“What I have to do, I have to catch everybody if they start to go over the cliff—I mean if they’re running and they don’t look where they’re going I have to come out from somewhere and catch them.” – J.D. Salinger


Almost every morning, I take our 5-year-old daughter to school on a short and mostly predictable trip: we get on a crowded bus for a 10-minute ride and then get off about two blocks away from her school at a busy Queens intersection. Even for sleepy Rockaway, everyone is in a hurry at that time of day. Most drivers seem both distracted and in a big rush — a dangerous recipe for someone behind the wheel. Helping save us from some of the most amped-up drivers is a hard-working school crossing guard who is unafraid of facing down someone driving a large metal object at a high rate of speed. Along with her co-worker stationed two blocks away, our guards make life a little bit calmer and a lot safer for a wave of students and their parents on every school day.

So it was stunning to learn that some of our local superheroes are on the budget chopping block. Trying to save $7.5 million, the NYPD wants to eliminate 483 crossing guard positions that are currently vacant, downsizing the number of guards across the city by about 18% for the fiscal year that starts next month.

While $7.5 million would be a lot of money for most of us, it’s a drop in a drop of the NYPD’s bucket—which is $5.4 billion in the preliminary budget for the next fiscal year. It would seem to make little fiscal or political sense not to hire people who try to save children from speeding cars and whose starting salary in a part-time job is $16.88 an hour.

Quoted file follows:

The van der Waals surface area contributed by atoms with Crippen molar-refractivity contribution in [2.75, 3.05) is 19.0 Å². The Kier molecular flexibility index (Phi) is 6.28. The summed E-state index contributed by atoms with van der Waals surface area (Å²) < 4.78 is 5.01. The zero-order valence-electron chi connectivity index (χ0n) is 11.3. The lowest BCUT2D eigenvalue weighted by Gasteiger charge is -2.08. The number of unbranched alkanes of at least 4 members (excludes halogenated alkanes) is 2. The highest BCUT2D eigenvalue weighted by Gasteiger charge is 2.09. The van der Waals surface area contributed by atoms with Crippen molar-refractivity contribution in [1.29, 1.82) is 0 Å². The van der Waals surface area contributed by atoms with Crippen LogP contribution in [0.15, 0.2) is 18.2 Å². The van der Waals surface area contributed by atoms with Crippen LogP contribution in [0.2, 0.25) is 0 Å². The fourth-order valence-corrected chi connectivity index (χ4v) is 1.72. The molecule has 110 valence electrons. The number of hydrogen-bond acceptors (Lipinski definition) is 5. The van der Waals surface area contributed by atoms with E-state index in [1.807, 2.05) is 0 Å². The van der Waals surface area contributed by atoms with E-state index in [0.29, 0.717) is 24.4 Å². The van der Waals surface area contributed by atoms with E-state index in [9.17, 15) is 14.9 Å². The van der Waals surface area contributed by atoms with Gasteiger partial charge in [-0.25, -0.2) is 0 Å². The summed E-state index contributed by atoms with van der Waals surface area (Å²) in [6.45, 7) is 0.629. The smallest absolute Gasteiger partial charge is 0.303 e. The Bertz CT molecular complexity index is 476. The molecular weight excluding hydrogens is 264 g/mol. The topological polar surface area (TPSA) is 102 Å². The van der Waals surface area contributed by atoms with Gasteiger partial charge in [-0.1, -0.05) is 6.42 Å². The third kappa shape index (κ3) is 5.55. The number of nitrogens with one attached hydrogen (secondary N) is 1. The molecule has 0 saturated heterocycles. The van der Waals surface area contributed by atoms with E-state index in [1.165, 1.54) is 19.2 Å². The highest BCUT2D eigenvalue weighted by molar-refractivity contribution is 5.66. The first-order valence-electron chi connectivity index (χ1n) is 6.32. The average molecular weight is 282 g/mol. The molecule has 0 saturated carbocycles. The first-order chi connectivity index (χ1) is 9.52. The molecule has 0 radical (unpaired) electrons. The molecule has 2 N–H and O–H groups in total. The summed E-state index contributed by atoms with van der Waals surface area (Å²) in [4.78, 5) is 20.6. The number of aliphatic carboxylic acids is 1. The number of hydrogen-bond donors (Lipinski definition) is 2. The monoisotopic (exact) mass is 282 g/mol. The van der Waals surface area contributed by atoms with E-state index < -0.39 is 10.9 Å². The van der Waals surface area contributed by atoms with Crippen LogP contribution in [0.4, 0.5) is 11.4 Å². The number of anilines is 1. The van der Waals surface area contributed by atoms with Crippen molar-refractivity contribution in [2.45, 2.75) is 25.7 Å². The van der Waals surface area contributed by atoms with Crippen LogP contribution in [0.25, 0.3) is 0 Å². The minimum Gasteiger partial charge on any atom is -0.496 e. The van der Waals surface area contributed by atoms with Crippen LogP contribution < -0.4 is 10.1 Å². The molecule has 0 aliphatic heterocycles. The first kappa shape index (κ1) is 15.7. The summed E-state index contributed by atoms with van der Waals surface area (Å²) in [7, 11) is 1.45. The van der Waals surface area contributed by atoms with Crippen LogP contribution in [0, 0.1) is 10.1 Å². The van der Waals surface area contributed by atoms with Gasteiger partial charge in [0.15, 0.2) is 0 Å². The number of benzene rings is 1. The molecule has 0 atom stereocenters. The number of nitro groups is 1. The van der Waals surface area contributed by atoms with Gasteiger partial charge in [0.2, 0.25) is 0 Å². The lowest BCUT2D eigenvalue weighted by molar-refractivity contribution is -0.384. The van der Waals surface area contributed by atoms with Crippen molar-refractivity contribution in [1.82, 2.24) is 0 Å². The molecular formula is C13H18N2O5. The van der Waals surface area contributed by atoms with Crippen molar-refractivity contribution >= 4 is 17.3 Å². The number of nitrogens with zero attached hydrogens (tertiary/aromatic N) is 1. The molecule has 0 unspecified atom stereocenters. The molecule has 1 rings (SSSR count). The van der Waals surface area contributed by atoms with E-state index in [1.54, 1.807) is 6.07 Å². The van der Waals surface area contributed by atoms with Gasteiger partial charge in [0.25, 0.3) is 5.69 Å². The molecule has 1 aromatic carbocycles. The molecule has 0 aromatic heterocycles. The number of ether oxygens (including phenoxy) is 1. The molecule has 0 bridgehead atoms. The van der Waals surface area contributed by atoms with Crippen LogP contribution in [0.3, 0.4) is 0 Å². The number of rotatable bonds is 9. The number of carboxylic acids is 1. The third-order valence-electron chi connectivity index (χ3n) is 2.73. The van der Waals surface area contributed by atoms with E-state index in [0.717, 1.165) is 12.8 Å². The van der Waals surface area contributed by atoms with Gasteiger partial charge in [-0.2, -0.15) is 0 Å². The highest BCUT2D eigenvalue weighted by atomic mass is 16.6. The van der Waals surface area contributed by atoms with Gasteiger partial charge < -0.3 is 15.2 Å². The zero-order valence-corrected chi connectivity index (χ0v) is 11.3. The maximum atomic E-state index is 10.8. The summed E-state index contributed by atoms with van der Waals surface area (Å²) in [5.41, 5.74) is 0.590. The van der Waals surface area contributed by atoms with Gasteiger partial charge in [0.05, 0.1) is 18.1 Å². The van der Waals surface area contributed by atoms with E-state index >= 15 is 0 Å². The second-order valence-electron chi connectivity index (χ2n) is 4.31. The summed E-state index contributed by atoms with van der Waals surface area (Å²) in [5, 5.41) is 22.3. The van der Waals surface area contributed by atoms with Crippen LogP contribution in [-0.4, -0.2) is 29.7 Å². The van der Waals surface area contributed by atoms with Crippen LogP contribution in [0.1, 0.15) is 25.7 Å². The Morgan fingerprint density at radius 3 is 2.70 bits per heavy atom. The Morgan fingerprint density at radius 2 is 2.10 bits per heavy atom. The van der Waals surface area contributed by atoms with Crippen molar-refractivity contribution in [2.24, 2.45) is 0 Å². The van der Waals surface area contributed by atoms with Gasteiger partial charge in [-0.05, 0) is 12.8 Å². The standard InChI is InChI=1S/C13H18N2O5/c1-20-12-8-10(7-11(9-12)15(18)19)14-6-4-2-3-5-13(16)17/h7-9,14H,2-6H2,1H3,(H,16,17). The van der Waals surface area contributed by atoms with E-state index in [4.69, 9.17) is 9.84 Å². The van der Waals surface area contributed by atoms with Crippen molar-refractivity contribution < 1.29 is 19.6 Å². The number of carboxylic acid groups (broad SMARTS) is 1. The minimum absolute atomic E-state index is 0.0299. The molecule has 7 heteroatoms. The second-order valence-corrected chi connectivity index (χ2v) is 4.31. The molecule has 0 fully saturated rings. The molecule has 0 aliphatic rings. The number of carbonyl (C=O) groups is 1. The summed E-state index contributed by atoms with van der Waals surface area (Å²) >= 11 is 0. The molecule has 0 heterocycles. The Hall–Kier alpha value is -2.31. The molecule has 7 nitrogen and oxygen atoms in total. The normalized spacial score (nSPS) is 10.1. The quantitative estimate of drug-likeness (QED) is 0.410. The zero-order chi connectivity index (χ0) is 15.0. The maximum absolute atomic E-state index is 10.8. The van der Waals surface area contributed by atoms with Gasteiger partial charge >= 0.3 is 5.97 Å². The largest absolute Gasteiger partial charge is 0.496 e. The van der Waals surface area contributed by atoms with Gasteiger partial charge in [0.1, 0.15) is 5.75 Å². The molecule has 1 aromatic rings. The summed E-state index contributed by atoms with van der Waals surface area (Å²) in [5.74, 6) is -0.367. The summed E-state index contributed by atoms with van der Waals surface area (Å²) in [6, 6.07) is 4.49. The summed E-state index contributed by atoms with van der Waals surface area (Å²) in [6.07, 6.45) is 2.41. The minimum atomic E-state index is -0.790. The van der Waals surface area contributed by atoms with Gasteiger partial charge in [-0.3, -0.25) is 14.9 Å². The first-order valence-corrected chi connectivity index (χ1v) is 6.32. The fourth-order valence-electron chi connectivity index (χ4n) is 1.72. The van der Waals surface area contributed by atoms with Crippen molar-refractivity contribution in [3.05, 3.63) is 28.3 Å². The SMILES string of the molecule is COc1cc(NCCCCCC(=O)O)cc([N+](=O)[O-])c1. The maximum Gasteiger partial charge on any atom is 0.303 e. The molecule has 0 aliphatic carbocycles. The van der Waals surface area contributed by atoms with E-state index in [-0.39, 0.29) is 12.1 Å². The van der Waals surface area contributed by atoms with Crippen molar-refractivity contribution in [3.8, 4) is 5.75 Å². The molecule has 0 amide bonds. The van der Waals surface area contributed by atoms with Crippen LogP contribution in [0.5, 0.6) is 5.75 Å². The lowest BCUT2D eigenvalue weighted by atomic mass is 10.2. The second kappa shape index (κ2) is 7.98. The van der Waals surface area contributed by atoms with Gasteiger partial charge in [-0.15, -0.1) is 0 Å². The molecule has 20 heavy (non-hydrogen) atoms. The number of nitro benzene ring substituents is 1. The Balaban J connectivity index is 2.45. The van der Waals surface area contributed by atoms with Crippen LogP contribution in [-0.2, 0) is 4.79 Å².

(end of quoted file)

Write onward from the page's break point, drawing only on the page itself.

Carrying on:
In the wake of this story, which was first broken by the New York Daily News, Streetsblog reported that on school days, there are 57% more crashes near schools than on the city’s other streets. The site noted that drivers have killed at least 24 children heading to or from school between 2012 and 2022. And let’s not forget about the crossing guards: the union representing them says ten of them have been injured by drivers since 2014.

In a statement to Streetsblog, the NYPD defended the move, noting: “Remember, the NYPD works every day to best manage the budget and the operational needs of its public safety mission.” So what part of the NYPD mission is having fewer people out there literally looking out for kids?

An aftermath of the pandemic seems to be that traffic is crazier and more dangerous than before. Let’s not extend that craziness to the budget.